Home African-American One-Time K.C. Black Mob Boss Whitey Cox On Being Suspect In Multiple Murders, “If They Had Any Evidence, They Would Have Charged Me”

One-Time K.C. Black Mob Boss Whitey Cox On Being Suspect In Multiple Murders, “If They Had Any Evidence, They Would Have Charged Me”

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One-Time K.C. Black Mob Boss Whitey Cox On Being Suspect In Multiple Murders, “If They Had Any Evidence, They Would Have Charged Me”

July 4, 2021 – Former Kansas City Black mob chief Eddie (Whitey) Cox denies playing any role in any of the several gangland murders federal and local authorities tie him to as a suspect in an interview with the Kansas City Star in the hours after he was sprung from prison. Cox, 86, is the only Caucasian to have led an African-American crime family, and has spent the past 32 years behind bars for a slew of racketeering offenses. He was freed last Thursday on a compassionate release on behalf of his age and health.

Cox founded the Kansas City’s Black Mafia on the city’s eastside in around 1968 along with along with James (Doc) Dearborn and Eugene (Jimmy the Seal) Richardson. Known for his quick mind, ingenious counsel and innovative crimes, Cox was Dearborn’s main adviser. Richardson was the pair’s muscle and burnished a fearsome reputation for brains and brawn, similar to Cox.

According to FBI records from the era, the three came together to form an organization that was Cox’s brainchild and subsequently took over a giant piece of the city’s rackets in a very short period of time. Per the reports, the K.C. Black Mob controlled at least 30 percent of the drug, prostitution, gambling, extortion, armed-robbery-stolen-goods operations in the area. The takeover effort yielded dead bodies, according to FBI informants, and was making $100,000 per day in illegal proceeds.

Cox is alleged to be a suspect in either ordering or carrying out up to 20 gangland homicides, spanning the 1960s into the 1980s, per FBI documents. The organization as a whole was linked to two dozen mob-style hits.

Talking to the Kansas City Star, Cox adamantly refutes the notion that he is responsible for anybody’s death.

“If they had any evidence, they would have charged me,” he told the hist

oric paper.

Part of Cox’s role behind the scenes in local underworld affairs was forging alliances with other criminal organizations, like the city’s Italian mafia known as the Civella crime family, and trouble-shooting when issues between the groups popped up.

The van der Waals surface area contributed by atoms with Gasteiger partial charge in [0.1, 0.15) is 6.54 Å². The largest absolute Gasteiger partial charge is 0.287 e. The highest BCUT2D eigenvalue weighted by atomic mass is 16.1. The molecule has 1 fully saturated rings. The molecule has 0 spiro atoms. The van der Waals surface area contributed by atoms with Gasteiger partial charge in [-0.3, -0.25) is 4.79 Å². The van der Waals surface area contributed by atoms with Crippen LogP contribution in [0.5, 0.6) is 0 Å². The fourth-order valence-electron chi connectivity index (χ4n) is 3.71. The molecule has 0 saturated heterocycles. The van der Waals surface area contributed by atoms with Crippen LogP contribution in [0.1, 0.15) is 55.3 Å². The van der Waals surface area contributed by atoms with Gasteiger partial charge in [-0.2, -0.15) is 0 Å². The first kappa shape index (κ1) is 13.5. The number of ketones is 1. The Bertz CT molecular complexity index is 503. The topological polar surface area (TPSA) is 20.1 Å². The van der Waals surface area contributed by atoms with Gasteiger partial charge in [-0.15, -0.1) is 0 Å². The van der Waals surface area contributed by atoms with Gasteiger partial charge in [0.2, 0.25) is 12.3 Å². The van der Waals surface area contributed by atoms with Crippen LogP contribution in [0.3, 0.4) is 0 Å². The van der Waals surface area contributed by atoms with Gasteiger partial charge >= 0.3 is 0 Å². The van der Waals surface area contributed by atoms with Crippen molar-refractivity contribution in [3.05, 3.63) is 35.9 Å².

Doc Dearborn was slain gangland style in 1985, gunned down in the parking lot of a motel by the airport during a drug deal. Cox was indicted in 1990 for drug trafficking, burglary, armed robbery, weapons offenses and impersonating a federal officer. Actor and comedian Chris Rock portrayed a character based on Dearborn in the most recent season of the critically-acclaimed FX anthology television show Fargo. Cox was rumored to be the inspiration for fictional crime lord Frank White, the main character in the 1990 film King Of New York starring Christopher Walken.

“Eddie Cox was one of smartest and most dangerous organized crime figures of his era in Kansas City,” retired Kansas City police detective and blogger Gary Jenkins said. “He was one of Doc Dearborn’s most trusted advisers and they controlled a lot of this area’s heroin market for a long time.”

Richardson died of natural causes in 2008 at age 81. Season 2 and 4 of Fargo featured a character named Mike Milligan (Bokeem Woodbine), an African-American mob hit man working for Italians in Kansas City reportedly semi-inspired by Jimmy the Seal.

Throughout his time in prison, Cox crafted a reputation as an elite jailhouse attorney, aiding dozens of prisoners in getting convictions overturned and new trials. According to his family, he plans on living in Springfield, Missouri with his daughter.

Over the past decade, Cox has helped investigators in the cold-case murder probe surrounding the July 1970 assassination of Missouri state legislator and civil rights activist Leon Jordan. Cox told cold-case squad detectives that Jordan was murdered on a hit placed on his head from the Civella crime family for refusing to back a bill favoring the loosening of restrictions related to the state’s bar and strip-club industry being heavily pushed by associates of the Civella clan.

The Civella crime family and the Dearborn crew worked in tandem in a number of rackets in Kansas City. Doc Dearborn was indicted for being the triggerman in Jordan’s murder, but the charges were eventually dropped. Cox absolves Dearborn of being involved in Jordan’s killing.

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